Rising Interest Rates Chill Private Equity Pace
After a year of strength on the private equity front, 2022 is now in the rearview mirror and industry professionals anticipate a downgrade in performance for the coming year.
Despite the fluctuations of the past few years, private equity has withstood the challenges relatively well. However, in certain areas such as exit activity and deal value, the optimism is beginning to slip based on Federal Reserve rate hikes.
These pressures of rising rates are starting to take their toll on the private equity space. Although private equity performance data is delayed, early trends from PitchBook data show PE deal count in the U.S. fell by just over two percent, while the value dropped nearly 20 percent.
The problem for large mega-deals is the increased cost of debt and liquidity. As the Fed works to slow down the economy, lenders are discouraged from loaning money. It’s a double whammy.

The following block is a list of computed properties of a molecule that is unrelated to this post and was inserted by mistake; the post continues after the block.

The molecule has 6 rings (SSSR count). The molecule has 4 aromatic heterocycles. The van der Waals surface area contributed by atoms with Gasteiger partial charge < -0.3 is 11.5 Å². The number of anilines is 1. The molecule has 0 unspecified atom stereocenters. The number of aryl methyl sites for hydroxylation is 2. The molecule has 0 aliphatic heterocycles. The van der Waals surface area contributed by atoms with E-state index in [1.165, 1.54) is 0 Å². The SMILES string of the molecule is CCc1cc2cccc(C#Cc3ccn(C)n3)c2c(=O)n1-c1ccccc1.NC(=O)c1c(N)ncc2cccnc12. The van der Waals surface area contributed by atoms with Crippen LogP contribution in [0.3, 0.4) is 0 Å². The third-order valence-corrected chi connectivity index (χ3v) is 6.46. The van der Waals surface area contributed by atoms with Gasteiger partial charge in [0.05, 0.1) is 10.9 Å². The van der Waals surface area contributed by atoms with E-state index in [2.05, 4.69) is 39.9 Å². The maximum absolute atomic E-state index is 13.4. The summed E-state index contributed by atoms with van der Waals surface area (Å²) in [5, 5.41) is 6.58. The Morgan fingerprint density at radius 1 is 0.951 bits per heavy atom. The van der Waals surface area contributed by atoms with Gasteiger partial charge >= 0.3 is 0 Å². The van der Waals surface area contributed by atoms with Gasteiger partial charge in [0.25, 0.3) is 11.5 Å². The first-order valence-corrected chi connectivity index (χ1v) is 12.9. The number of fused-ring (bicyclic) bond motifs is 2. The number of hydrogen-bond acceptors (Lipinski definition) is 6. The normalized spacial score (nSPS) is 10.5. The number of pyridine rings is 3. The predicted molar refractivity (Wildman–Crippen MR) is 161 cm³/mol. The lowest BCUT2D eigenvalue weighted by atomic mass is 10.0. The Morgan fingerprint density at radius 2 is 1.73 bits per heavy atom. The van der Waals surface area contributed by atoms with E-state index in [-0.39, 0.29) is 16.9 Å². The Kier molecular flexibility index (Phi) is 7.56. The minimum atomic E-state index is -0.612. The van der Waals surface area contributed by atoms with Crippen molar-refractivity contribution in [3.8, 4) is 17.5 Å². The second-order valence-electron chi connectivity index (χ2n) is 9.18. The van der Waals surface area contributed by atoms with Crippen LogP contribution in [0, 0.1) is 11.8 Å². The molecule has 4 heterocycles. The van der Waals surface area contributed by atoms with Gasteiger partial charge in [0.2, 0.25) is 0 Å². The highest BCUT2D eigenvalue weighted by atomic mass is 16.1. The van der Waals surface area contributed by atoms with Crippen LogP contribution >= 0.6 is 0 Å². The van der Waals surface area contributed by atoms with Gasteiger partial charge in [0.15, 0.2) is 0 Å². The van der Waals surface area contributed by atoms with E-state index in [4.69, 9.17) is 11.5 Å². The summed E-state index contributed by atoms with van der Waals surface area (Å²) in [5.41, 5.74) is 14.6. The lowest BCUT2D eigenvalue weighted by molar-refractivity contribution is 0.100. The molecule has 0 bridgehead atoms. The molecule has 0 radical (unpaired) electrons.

For the middle market transactions martinwolf advises on, interest rates are the larger concern, not availability. The Federal Reserve is expected to hike rates by 25 basis points during this week’s policy meeting as inflation starts to ease. We are cautiously optimistic that the economy is stabilizing, increasing the chance we will have a soft(ish) landing, which will help the tech M&A space.
- Private equity performance was strong in 2022, but industry professionals predict a decline in the coming year due to rising interest rates and Federal Reserve rate hikes.
- Exit activity and deal value have seen some decline, but the overall value of deals in 2022 was still over $1 trillion, higher than in 2019.
- Exits have been staggering since 2021, creating competitive markets, and have also resulted in companies experiencing almost 30 percent less private equity loss, which totals to around $296 billion, 66 percent lower than record-setting levels in 2021. This shift could result in private equity fundraising dropping to below the historic average.
- Leveraged buyouts, a significant portion of private equity, did not experience a decline and shifted to funding from private equity firms themselves.
- Despite challenges, limited partners continued to fund private equity firms, raising $343 billion in 2022, though at a slower pace than in 2021.
- A total of 405 funds raised approximately $343 billion, which is lower than the highs of 2021 but still above 2019’s pace.